Draekon - Prelude to tragedy (EP) 3.5/5

Reviewed: 9-1-12


1. The value of all
2. Darkness falls
3. The division
4. Wails of anguish
5. Where silence stills the soul

It is a long, hard road for American bands trying to make a name for themselves in the European symphonic power metal genre. Sure, Kamelot are internationally acclaimed and thriving, and Theocracy (maybe not so symphonic, but work with me) have carved out a nice niche for themselves. Overall, however, the United States has been an unforgiving wasteland for this style of music. This makes the efforts of Draekon all the more laudable. Hailing from Indianapolis, Indiana, this quintet self-released an EP entitled ‘Prelude to tragedy’ last year. Draekon followed up that release with fine performances at the 2011 edition of the Warriors of Metal Fest and (more recently) the Pathfinder Metal Fest IV in Marietta, Georgia. We don’t usually review EPs here at Metal CD Ratings; however, we decided to make an extremely rare exception for Draekon to showcase the efforts of this promising young band.

What is immediately striking about ‘Prelude to tragedy’ is the voice of Chad Barnes. Not only does he sing powerfully and clearly, but at times he sounds eerily like departed Kamelot singer Roy Khan. The plaintive wails, the edge of desperation, and the emotional quality and timbre are all highly reminiscent of Khan. That’s not to say that Barnes is a clone. Particularly in a live setting, he brings his own sound and style to bear. But Barnes is not solely deserving of the spotlight. His bandmates (and especially guitarist Joshua Simpson and keyboardist Alex Biccum, also of Lorenguard) weave a rich melodic tapestry of sound that succeeds in being lush, grandiose, and dark/wistful, all at the same time. Sonically, ‘Prelude to tragedy’ is most impressive as well, as its production values rival that of big-budget Nuclear Blast releases. The liner notes indicate that some well-known studio wizards in the industry (Jason Suecof and Alan Douches) were involved in the engineering and mastering processes, and it shows in the high-quality sound achieved on this EP.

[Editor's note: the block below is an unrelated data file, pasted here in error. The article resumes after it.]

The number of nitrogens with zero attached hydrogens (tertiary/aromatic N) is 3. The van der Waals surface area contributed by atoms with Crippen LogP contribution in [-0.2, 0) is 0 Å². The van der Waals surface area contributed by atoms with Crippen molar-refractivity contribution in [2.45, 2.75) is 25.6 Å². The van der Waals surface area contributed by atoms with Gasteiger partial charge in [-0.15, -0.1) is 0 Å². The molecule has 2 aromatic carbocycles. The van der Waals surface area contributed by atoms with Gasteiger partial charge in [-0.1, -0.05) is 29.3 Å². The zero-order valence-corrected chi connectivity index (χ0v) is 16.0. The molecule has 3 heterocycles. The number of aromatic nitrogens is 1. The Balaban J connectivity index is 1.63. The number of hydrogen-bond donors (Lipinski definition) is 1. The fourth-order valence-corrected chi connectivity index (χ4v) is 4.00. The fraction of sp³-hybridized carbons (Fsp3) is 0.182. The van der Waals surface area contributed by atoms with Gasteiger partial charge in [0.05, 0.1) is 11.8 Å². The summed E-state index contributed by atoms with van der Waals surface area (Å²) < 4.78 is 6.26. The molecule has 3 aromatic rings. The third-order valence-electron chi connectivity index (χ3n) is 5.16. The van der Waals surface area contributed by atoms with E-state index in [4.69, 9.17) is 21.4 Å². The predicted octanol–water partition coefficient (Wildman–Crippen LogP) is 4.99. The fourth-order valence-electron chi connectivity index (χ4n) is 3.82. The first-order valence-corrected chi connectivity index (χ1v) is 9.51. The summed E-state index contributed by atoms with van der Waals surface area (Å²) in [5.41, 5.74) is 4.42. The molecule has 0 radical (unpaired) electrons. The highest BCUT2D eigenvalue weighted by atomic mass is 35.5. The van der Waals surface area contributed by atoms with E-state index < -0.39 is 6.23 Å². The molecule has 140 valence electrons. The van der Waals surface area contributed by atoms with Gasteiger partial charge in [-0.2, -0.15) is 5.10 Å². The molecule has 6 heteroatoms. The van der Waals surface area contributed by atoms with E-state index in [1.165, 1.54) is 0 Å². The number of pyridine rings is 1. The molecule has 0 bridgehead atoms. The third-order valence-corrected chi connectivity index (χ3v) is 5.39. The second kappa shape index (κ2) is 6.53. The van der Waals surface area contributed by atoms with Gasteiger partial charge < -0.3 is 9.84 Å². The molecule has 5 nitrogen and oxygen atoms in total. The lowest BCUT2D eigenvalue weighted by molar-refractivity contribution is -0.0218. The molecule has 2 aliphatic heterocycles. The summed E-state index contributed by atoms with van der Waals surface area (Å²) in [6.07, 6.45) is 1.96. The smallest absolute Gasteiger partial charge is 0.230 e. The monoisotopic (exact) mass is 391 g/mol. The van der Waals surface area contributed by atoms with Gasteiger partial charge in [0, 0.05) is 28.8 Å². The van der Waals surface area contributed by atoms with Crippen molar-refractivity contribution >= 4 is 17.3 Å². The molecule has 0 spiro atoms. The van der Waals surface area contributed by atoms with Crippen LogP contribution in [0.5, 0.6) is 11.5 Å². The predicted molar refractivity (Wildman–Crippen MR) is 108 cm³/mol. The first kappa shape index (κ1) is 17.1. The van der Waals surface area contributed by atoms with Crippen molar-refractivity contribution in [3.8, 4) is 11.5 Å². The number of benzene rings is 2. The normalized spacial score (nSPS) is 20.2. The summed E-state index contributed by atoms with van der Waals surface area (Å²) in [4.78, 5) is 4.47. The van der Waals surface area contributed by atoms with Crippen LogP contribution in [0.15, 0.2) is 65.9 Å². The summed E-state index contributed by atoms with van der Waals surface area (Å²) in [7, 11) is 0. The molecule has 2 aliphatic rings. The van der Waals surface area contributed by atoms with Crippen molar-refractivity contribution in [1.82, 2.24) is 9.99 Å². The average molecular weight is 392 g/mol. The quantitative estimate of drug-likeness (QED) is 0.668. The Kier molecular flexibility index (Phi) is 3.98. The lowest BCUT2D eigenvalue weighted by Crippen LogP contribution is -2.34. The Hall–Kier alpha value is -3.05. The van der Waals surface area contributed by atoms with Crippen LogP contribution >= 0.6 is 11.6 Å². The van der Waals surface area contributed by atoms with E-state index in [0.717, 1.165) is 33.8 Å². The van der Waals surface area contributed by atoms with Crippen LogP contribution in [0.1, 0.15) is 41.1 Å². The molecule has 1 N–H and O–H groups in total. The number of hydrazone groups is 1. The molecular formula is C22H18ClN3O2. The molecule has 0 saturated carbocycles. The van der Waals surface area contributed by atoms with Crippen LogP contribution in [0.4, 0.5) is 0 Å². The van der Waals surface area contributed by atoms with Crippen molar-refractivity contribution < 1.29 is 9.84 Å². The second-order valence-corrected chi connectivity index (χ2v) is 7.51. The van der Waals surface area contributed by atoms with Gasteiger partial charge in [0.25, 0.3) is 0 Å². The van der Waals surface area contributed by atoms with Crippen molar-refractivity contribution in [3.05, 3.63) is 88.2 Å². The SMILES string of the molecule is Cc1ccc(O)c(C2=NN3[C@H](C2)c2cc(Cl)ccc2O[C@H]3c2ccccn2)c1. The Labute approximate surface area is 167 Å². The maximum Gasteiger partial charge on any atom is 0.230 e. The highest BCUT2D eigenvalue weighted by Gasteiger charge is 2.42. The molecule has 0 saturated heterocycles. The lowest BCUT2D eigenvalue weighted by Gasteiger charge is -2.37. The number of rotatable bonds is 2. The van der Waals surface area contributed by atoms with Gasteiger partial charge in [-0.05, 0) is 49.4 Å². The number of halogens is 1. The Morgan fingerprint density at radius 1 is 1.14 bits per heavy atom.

The songwriting on ‘Prelude to tragedy’ shines, too. Though perhaps taking a few too many cues from Kamelot in terms of melodies and arrangements, Draekon have penned memorable and compelling songs. In terms of catchiness, opener “The value of all” is a sure bet, but everything gels brilliantly on “Wails of anguish”, which is dark and heavy, bombastic and captivating. Really the only questionable songwriting choice on this CD is final track, “Where silence stills the soul”, which is an acoustic’n’symphonics number that is carried by Barnes’ voice. This song is aiming for something between those tear-jerker Kamelot ballads and the dark, mystical, understated Crimson Glory numbers, but it doesn’t quite get there. It’s not easy to write a killer ballad, and Draekon haven’t quite mastered that particular art. The result, unfortunately, is that ‘Prelude to tragedy’ goes out with a whimper, not with a bang, which does hurt a bit given the 5-song, 25-minute format.

To fans of European styled progressive/power metal with a healthy dollop of symphonics, Draekon is highly recommended. Those who worship at the altar of CDs like ‘The black halo’ and ‘Epica’ will find much to like about ‘Prelude to tragedy.’ And again, Draekon deserve mad props for tackling this out-of-fashion style (at least in the U.S.) and executing it with such professionalism and aplomb. My hope is that on future releases, Draekon will step out of Kamelot’s daunting shadow a bit and work on carving out their own sound. Even if they don’t, however, recent Kamelot has veered a good bit stylistically from the likes of ‘The black halo’. If the originators don’t want to play in that style any more, then why shouldn’t Draekon seize the flag, take the torch, and lead us all to the promised land? Keep up the good work, Draekon. I for one will eagerly await your next, hopefully full-length CD release.




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